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Rumors - Page 60

But when her parents turned to look he was gone. Like a dream, she thought. Just like a daydream. Not a memory at all.

Chapter Seventeen

‘I have absolutely no expectation of finding anyone I wish to marry, Mama,’ Isobel said, striving for an acceptable mixture of firmness and reasonableness in her tone. ‘I fear it is a sad waste of money to equip me for yet another Season.’ For four days she had tacitly accepted all her mother’s plans, now she felt she had to say something to make her understand how she really felt.

Lady Bythorn turned back from her scrutiny of Old Bond Street as the carriage made its slow way past the shops. ‘Why ever not?’ she demanded with what Isobel knew was quite justified annoyance. She was doing her best to see her second daughter suitably established and any dutiful daughter would be co-operating to the full and be suitably grateful. ‘You are not, surely, still pining for young Needham?’

‘No, Mama.’

‘Then there is no reason in the world—’ She broke off and eyed Isobel closely. ‘You have not lost your heart to someone unsuitable, have you?’

‘Mama—’

‘Never tell me that frightful Harker man has inveigled his way into your affections!’

‘Very well, Mama.’

‘Very well what?’

‘I will not tell you that Mr Harker has inveigled in any way.’

‘Do not be pert, Isobel. It ill becomes a young woman of your age.’

‘Yes, Mama. There is no illicit romance for you to worry about.’ Not now.

‘We are at Madame le Clare’s. Now kindly do not make an exhibition of yourself complaining about fittings.’

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‘No, Mama. I will co-operate and I will enter into this Season, fully. But this is the last time. After this summer, if I am not betrothed, I will not undertake another.’

‘Oh!’ Lady Bythorn threw up her hands in exasperation. ‘Ungrateful girl! Do you expect me to wait for grandchildren until Frederick is finally old enough to marry?’

The guilt clutched like a hand around her heart. Mama would be a perfect grandmother, she loved small children. She would adore Annabelle and Annabelle would love her. ‘I am afraid so, Mama. Thank you, Travis,’ she added to the groom who was putting the steps down and remaining impassive in the face of his mistress’s indiscreet complaints.

Isobel followed her mother into the dress shop, sat down and proceeded to show every interest in the fashion plates laid out in front of her, the swatches fanned out on the table and the lists of essential gowns her mother had drawn up.

‘You have lost weight, my lady,’ Madame declared with the licence of someone who had been measuring the Jarvis ladies for almost ten years.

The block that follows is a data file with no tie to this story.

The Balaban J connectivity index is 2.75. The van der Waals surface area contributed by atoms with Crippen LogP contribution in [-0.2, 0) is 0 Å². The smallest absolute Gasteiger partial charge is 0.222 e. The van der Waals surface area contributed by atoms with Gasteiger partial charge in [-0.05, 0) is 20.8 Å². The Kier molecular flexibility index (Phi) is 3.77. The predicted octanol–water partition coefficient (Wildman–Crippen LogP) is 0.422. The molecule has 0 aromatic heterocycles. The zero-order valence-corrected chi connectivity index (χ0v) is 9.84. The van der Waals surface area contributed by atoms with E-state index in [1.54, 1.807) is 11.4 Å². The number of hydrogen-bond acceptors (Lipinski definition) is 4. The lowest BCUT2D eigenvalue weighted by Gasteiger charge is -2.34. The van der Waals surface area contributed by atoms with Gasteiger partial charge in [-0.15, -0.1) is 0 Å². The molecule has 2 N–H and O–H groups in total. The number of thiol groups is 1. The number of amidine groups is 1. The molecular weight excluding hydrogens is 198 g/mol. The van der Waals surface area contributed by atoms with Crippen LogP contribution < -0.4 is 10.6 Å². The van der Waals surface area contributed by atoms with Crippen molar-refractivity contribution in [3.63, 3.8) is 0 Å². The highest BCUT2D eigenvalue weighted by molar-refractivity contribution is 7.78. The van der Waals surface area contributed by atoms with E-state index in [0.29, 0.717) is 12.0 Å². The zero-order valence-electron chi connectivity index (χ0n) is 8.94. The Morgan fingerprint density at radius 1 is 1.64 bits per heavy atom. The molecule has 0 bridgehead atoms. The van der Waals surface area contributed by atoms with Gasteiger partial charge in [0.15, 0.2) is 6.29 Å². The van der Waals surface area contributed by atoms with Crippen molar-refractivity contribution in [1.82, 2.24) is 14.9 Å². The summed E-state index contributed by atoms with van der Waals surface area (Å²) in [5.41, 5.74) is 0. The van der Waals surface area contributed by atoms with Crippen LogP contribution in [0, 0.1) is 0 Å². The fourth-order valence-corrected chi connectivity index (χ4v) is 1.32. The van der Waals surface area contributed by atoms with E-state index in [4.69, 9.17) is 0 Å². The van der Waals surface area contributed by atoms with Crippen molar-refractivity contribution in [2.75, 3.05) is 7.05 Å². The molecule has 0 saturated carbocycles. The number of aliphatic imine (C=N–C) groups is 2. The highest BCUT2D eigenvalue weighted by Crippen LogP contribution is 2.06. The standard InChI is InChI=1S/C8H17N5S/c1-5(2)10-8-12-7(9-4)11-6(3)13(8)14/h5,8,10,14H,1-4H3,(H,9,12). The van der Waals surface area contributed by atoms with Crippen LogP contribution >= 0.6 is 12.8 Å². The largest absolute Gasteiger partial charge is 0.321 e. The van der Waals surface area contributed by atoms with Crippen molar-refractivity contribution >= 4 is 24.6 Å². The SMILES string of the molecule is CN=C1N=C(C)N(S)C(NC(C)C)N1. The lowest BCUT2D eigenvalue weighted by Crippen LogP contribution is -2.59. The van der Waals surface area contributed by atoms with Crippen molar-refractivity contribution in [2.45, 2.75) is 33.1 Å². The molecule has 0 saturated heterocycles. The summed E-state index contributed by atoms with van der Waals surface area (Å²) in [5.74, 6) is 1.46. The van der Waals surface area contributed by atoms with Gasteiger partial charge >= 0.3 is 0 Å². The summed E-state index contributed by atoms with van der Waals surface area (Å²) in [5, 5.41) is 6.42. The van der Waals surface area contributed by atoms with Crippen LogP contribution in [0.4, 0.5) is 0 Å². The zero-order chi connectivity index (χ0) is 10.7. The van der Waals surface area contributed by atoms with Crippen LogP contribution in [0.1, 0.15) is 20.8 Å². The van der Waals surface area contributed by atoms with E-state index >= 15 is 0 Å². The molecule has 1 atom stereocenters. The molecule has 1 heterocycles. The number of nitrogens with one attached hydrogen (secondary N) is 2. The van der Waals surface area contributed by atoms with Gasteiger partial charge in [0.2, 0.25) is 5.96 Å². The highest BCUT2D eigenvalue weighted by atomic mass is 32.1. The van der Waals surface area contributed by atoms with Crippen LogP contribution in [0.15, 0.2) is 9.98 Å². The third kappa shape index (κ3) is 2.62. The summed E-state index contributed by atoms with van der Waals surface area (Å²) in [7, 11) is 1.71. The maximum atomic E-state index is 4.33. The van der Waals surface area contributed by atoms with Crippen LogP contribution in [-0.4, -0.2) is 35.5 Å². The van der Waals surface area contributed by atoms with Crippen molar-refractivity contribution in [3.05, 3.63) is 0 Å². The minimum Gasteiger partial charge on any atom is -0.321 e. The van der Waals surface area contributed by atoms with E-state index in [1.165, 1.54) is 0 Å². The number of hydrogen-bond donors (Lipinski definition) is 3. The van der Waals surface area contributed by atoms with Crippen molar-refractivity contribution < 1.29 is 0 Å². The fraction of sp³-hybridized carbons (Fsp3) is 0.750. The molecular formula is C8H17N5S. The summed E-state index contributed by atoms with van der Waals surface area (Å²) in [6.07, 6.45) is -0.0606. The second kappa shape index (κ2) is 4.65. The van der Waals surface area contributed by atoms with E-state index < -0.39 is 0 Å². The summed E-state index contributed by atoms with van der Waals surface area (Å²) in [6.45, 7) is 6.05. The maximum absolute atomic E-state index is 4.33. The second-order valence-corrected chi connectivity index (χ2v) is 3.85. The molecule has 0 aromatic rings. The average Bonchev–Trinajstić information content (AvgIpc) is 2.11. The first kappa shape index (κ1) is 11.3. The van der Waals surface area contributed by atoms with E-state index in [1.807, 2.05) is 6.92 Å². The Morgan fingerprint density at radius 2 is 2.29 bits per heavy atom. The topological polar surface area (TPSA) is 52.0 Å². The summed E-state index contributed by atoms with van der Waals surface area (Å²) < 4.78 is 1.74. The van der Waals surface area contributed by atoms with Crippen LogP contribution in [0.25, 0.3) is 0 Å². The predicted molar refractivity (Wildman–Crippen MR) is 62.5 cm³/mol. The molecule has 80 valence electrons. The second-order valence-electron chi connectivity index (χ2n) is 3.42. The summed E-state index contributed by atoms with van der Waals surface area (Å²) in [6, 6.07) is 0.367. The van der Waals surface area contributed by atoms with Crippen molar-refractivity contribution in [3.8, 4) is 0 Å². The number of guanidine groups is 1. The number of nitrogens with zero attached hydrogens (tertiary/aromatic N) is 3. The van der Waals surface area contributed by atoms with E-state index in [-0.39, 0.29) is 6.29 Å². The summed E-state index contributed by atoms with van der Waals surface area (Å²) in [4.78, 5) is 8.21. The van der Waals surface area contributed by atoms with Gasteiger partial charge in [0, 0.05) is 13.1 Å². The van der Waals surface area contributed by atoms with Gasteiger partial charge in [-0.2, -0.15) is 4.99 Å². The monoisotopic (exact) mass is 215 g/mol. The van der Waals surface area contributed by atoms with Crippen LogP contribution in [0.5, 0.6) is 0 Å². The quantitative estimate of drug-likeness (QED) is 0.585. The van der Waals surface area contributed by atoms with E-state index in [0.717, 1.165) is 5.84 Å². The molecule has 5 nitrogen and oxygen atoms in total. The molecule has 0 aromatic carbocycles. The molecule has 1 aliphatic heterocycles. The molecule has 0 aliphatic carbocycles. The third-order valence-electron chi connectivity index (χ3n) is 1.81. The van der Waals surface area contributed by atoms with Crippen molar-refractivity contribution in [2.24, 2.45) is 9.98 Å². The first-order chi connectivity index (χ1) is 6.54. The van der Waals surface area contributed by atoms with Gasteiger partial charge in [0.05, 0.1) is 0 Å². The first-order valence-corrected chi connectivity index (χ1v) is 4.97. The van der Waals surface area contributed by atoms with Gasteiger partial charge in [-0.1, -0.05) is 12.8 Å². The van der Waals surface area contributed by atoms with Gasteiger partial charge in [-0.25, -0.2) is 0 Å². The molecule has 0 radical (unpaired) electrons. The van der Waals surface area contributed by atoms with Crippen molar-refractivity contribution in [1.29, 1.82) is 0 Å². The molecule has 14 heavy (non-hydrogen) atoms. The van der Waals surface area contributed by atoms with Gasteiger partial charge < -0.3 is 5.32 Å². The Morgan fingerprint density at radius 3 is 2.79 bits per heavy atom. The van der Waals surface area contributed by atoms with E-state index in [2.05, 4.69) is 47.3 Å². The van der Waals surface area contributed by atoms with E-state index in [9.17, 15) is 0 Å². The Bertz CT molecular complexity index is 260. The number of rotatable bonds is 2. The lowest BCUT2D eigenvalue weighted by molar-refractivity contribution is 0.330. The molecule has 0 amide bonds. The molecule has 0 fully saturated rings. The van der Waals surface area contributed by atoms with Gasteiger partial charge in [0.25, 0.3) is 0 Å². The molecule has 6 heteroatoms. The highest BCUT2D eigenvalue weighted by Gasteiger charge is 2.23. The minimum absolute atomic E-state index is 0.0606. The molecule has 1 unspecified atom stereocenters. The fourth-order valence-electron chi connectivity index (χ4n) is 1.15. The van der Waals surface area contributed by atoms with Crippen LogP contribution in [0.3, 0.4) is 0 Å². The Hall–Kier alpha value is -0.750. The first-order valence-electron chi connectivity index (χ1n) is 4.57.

‘Then make everything with ample seams and I will do my best to eat my fill at all the dinner parties,’ Isobel said lightly. ‘Do you think three is a sufficient number of ballgowns, Mama?’

‘I thought you were not—that is, order more if you like, my dear.’ Her mother blinked at her, obviously confused by this sudden change of heart.

One way or another it would be her last Season—either a miracle would occur and she would be courted by a man who proved to be outstandingly tolerant, deeply understanding and eligible enough to please her parents or she would be lying in a stock of gowns she could adapt for the years of spinsterhood to come.

‘Aha! All is explained! Lady Isobel is in love,’ the Frenchwoman cried, delighted with this deduction.

Isobel simply said, ‘And two riding habits.’ She felt empty of emotion. That had to be a good thing. It meant she could lead a hollow life and indulge in all its superficial pleasures for a few months: clothes, entertainment, flirtation. It would satisfy Mama, at least for a while, and it would be something to do, something to fill the void that opened in front of her.

* * *

‘I am not certain I quite approve of Lady Leamington,’ Lady Bythorn remarked two weeks later as the queue of carriages inched a few feet closer to the red carpet on the pavement outside the large mansion in Cavendish Square. ‘She strikes me as being altogether too lax in the people she invites to her balls, but, on the other hand, there is no doubt it will be a squeeze and all the most fashionable gentlemen will be there.’

Isobel contented herself with smoothing the silver net that draped her pale blue silk skirts. A shocking squeeze would mean plenty of partners to dance with, many fleeting opportunities for superficial, meaningless flirtation to give the illusion of obedience to her mother. In large, crowded events she felt safe, hidden in the multitude like one minnow in a school of fish.

Following the scandal of Lord Andrew’s arrest and subsequent disappearance to his country estates, she found herself of interest to virtually everyone she met. Men she had snubbed before seemed eager to try their luck with her again, young ladies gasped and fluttered and wanted to know all about how ghastly it had been. The matrons nodded wisely over the sins of modern young men and how well dear Lady Isobel was bearing up.

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